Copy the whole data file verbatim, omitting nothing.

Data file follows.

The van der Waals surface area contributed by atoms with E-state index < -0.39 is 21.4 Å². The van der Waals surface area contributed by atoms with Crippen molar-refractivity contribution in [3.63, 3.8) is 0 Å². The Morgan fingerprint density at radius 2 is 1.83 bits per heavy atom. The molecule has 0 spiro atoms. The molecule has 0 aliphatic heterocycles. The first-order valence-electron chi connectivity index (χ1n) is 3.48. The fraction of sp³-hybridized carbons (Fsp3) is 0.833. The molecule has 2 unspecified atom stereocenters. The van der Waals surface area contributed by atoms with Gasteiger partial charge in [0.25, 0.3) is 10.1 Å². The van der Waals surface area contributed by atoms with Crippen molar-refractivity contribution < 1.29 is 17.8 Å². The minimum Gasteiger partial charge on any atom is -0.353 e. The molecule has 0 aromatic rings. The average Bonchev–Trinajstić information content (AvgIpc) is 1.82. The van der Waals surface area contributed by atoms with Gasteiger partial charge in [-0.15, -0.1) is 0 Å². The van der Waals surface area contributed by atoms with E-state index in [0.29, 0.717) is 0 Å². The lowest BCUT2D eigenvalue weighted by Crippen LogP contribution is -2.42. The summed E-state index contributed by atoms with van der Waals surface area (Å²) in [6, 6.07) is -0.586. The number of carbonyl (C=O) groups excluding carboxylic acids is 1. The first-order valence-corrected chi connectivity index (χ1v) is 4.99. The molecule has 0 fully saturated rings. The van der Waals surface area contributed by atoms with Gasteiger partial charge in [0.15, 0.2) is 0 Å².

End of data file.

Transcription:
The van der Waals surface area contributed by atoms with E-state index < -0.39 is 21.4 Å². The van der Waals surface area contributed by atoms with Crippen molar-refractivity contribution in [3.63, 3.8) is 0 Å². The Morgan fingerprint density at radius 2 is 1.83 bits per heavy atom. The molecule has 0 spiro atoms. The molecule has 0 aliphatic heterocycles. The first-order valence-electron chi connectivity index (χ1n) is 3.48. The fraction of sp³-hybridized carbons (Fsp3) is 0.833. The molecule has 2 unspecified atom stereocenters. The van der Waals surface area contributed by atoms with Gasteiger partial charge in [0.25, 0.3) is 10.1 Å². The van der Waals surface area contributed by atoms with Crippen molar-refractivity contribution < 1.29 is 17.8 Å². The minimum Gasteiger partial charge on any atom is -0.353 e. The molecule has 0 aromatic rings. The average Bonchev–Trinajstić information content (AvgIpc) is 1.82. The van der Waals surface area contributed by atoms with Gasteiger partial charge in [-0.15, -0.1) is 0 Å². The van der Waals surface area contributed by atoms with E-state index in [0.29, 0.717) is 0 Å². The lowest BCUT2D eigenvalue weighted by Crippen LogP contribution is -2.42. The summed E-state index contributed by atoms with van der Waals surface area (Å²) in [6, 6.07) is -0.586. The number of carbonyl (C=O) groups excluding carboxylic acids is 1. The first-order valence-corrected chi connectivity index (χ1v) is 4.99. The molecule has 0 fully saturated rings. The van der Waals surface area contributed by atoms with Gasteiger partial charge in [0.15, 0.2) is 0 Å².